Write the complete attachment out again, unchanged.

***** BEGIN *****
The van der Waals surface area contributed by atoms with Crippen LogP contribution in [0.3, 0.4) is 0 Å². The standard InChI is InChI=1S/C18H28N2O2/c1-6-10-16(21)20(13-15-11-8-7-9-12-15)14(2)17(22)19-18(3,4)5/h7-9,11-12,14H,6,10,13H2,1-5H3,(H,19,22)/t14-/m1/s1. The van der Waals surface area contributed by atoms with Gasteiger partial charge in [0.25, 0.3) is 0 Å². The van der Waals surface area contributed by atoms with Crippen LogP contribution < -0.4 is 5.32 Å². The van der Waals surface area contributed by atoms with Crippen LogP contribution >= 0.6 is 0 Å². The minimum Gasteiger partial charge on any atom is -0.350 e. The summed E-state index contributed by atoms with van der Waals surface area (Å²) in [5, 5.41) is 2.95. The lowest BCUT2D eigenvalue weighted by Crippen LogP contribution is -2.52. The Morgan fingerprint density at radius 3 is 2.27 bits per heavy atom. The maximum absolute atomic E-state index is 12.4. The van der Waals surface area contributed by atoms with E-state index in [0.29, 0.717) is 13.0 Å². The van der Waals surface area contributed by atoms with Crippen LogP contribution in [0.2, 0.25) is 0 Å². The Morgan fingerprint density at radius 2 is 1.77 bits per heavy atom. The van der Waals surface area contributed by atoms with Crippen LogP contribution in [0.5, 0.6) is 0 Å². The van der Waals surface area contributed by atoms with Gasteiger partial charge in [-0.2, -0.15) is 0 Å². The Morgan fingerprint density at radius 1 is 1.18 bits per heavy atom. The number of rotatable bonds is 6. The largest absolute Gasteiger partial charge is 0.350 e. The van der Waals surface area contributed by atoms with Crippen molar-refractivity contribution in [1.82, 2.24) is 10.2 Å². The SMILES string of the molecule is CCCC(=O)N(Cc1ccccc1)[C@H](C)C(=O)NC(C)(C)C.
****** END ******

The van der Waals surface area contributed by atoms with Crippen LogP contribution in [0.3, 0.4) is 0 Å². The standard InChI is InChI=1S/C18H28N2O2/c1-6-10-16(21)20(13-15-11-8-7-9-12-15)14(2)17(22)19-18(3,4)5/h7-9,11-12,14H,6,10,13H2,1-5H3,(H,19,22)/t14-/m1/s1. The van der Waals surface area contributed by atoms with Gasteiger partial charge in [0.25, 0.3) is 0 Å². The van der Waals surface area contributed by atoms with Crippen LogP contribution < -0.4 is 5.32 Å². The van der Waals surface area contributed by atoms with Crippen LogP contribution >= 0.6 is 0 Å². The minimum Gasteiger partial charge on any atom is -0.350 e. The summed E-state index contributed by atoms with van der Waals surface area (Å²) in [5, 5.41) is 2.95. The lowest BCUT2D eigenvalue weighted by Crippen LogP contribution is -2.52. The Morgan fingerprint density at radius 3 is 2.27 bits per heavy atom. The maximum absolute atomic E-state index is 12.4. The van der Waals surface area contributed by atoms with E-state index in [0.29, 0.717) is 13.0 Å². The van der Waals surface area contributed by atoms with Crippen LogP contribution in [0.2, 0.25) is 0 Å². The Morgan fingerprint density at radius 2 is 1.77 bits per heavy atom. The van der Waals surface area contributed by atoms with Crippen LogP contribution in [0.5, 0.6) is 0 Å². The van der Waals surface area contributed by atoms with Gasteiger partial charge in [-0.2, -0.15) is 0 Å². The Morgan fingerprint density at radius 1 is 1.18 bits per heavy atom. The number of rotatable bonds is 6. The largest absolute Gasteiger partial charge is 0.350 e. The van der Waals surface area contributed by atoms with Crippen molar-refractivity contribution in [1.82, 2.24) is 10.2 Å². The SMILES string of the molecule is CCCC(=O)N(Cc1ccccc1)[C@H](C)C(=O)NC(C)(C)C.